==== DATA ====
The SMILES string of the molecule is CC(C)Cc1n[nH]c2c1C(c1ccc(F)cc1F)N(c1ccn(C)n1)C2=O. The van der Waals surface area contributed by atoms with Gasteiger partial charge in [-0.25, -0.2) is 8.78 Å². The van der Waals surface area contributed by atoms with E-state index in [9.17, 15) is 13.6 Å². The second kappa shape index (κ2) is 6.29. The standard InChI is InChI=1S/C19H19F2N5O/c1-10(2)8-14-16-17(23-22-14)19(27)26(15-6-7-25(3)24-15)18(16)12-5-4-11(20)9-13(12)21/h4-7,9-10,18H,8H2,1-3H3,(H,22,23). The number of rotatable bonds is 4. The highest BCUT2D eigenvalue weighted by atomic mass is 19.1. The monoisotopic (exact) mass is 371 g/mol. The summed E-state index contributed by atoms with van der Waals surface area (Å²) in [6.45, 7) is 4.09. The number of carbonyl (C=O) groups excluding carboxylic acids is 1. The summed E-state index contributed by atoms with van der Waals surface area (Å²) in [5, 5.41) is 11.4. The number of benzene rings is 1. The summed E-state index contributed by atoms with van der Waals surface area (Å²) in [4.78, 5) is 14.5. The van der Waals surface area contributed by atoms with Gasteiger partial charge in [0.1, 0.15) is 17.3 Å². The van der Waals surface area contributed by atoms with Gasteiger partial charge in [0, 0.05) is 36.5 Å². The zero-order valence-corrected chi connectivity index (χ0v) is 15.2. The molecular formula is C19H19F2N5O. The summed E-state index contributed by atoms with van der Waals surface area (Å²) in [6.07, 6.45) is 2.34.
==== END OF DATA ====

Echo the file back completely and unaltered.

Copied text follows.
The SMILES string of the molecule is CC(C)Cc1n[nH]c2c1C(c1ccc(F)cc1F)N(c1ccn(C)n1)C2=O. The van der Waals surface area contributed by atoms with Gasteiger partial charge in [-0.25, -0.2) is 8.78 Å². The van der Waals surface area contributed by atoms with E-state index in [9.17, 15) is 13.6 Å². The second kappa shape index (κ2) is 6.29. The standard InChI is InChI=1S/C19H19F2N5O/c1-10(2)8-14-16-17(23-22-14)19(27)26(15-6-7-25(3)24-15)18(16)12-5-4-11(20)9-13(12)21/h4-7,9-10,18H,8H2,1-3H3,(H,22,23). The number of rotatable bonds is 4. The highest BCUT2D eigenvalue weighted by atomic mass is 19.1. The monoisotopic (exact) mass is 371 g/mol. The summed E-state index contributed by atoms with van der Waals surface area (Å²) in [6.45, 7) is 4.09. The number of carbonyl (C=O) groups excluding carboxylic acids is 1. The summed E-state index contributed by atoms with van der Waals surface area (Å²) in [5, 5.41) is 11.4. The number of benzene rings is 1. The summed E-state index contributed by atoms with van der Waals surface area (Å²) in [4.78, 5) is 14.5. The van der Waals surface area contributed by atoms with Gasteiger partial charge in [0.1, 0.15) is 17.3 Å². The van der Waals surface area contributed by atoms with Gasteiger partial charge in [0, 0.05) is 36.5 Å². The zero-order valence-corrected chi connectivity index (χ0v) is 15.2. The molecular formula is C19H19F2N5O. The summed E-state index contributed by atoms with van der Waals surface area (Å²) in [6.07, 6.45) is 2.34.